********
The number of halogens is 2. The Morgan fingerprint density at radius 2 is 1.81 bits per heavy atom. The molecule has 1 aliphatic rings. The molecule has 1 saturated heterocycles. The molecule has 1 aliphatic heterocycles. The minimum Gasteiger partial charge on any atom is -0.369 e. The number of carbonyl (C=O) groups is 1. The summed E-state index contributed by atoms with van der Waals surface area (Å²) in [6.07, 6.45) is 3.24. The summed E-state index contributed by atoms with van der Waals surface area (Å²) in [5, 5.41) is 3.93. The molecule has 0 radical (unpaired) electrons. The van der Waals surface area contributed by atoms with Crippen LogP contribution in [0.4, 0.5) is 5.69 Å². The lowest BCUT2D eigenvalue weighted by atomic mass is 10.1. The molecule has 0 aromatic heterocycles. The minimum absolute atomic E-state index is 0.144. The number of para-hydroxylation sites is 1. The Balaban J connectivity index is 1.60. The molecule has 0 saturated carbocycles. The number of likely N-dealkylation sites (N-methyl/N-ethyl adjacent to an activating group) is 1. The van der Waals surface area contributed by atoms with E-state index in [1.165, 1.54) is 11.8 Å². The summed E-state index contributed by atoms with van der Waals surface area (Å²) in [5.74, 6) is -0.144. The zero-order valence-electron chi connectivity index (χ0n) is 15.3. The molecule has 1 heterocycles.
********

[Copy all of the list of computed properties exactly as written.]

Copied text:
The number of halogens is 2. The Morgan fingerprint density at radius 2 is 1.81 bits per heavy atom. The molecule has 1 aliphatic rings. The molecule has 1 saturated heterocycles. The molecule has 1 aliphatic heterocycles. The minimum Gasteiger partial charge on any atom is -0.369 e. The number of carbonyl (C=O) groups is 1. The summed E-state index contributed by atoms with van der Waals surface area (Å²) in [6.07, 6.45) is 3.24. The summed E-state index contributed by atoms with van der Waals surface area (Å²) in [5, 5.41) is 3.93. The molecule has 0 radical (unpaired) electrons. The van der Waals surface area contributed by atoms with Crippen LogP contribution in [0.4, 0.5) is 5.69 Å². The lowest BCUT2D eigenvalue weighted by atomic mass is 10.1. The molecule has 0 aromatic heterocycles. The minimum absolute atomic E-state index is 0.144. The number of para-hydroxylation sites is 1. The Balaban J connectivity index is 1.60. The molecule has 0 saturated carbocycles. The number of likely N-dealkylation sites (N-methyl/N-ethyl adjacent to an activating group) is 1. The van der Waals surface area contributed by atoms with E-state index in [1.165, 1.54) is 11.8 Å². The summed E-state index contributed by atoms with van der Waals surface area (Å²) in [5.74, 6) is -0.144. The zero-order valence-electron chi connectivity index (χ0n) is 15.3. The molecule has 1 heterocycles.